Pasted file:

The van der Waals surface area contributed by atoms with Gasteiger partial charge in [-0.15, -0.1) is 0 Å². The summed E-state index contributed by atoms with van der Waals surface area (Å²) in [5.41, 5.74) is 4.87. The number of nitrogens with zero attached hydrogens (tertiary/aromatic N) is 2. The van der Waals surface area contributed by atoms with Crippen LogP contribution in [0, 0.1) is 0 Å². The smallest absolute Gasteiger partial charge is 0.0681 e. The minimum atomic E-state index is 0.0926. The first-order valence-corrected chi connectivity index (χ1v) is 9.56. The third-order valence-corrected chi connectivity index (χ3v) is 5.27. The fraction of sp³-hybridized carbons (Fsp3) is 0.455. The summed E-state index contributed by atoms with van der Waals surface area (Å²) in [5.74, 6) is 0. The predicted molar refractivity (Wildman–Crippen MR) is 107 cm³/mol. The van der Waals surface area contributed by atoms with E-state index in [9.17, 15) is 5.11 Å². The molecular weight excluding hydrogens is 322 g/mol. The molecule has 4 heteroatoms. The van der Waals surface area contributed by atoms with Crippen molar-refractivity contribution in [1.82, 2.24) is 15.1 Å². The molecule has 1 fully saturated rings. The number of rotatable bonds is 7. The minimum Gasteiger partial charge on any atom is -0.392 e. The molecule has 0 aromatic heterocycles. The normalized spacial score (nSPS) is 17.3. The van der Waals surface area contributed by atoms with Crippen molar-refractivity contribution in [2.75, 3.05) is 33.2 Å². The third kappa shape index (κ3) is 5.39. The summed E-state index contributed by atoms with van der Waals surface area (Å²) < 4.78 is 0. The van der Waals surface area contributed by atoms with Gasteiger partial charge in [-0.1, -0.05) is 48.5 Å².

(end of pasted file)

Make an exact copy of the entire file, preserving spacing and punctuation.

The van der Waals surface area contributed by atoms with Gasteiger partial charge in [-0.15, -0.1) is 0 Å². The summed E-state index contributed by atoms with van der Waals surface area (Å²) in [5.41, 5.74) is 4.87. The number of nitrogens with zero attached hydrogens (tertiary/aromatic N) is 2. The van der Waals surface area contributed by atoms with Crippen LogP contribution in [0, 0.1) is 0 Å². The smallest absolute Gasteiger partial charge is 0.0681 e. The minimum atomic E-state index is 0.0926. The first-order valence-corrected chi connectivity index (χ1v) is 9.56. The third-order valence-corrected chi connectivity index (χ3v) is 5.27. The fraction of sp³-hybridized carbons (Fsp3) is 0.455. The summed E-state index contributed by atoms with van der Waals surface area (Å²) in [5.74, 6) is 0. The predicted molar refractivity (Wildman–Crippen MR) is 107 cm³/mol. The van der Waals surface area contributed by atoms with E-state index in [9.17, 15) is 5.11 Å². The molecular weight excluding hydrogens is 322 g/mol. The molecule has 4 heteroatoms. The van der Waals surface area contributed by atoms with Crippen molar-refractivity contribution in [1.82, 2.24) is 15.1 Å². The molecule has 1 fully saturated rings. The number of rotatable bonds is 7. The minimum Gasteiger partial charge on any atom is -0.392 e. The molecule has 0 aromatic heterocycles. The normalized spacial score (nSPS) is 17.3. The van der Waals surface area contributed by atoms with Crippen molar-refractivity contribution in [2.75, 3.05) is 33.2 Å². The third kappa shape index (κ3) is 5.39. The summed E-state index contributed by atoms with van der Waals surface area (Å²) < 4.78 is 0. The van der Waals surface area contributed by atoms with Gasteiger partial charge in [-0.1, -0.05) is 48.5 Å².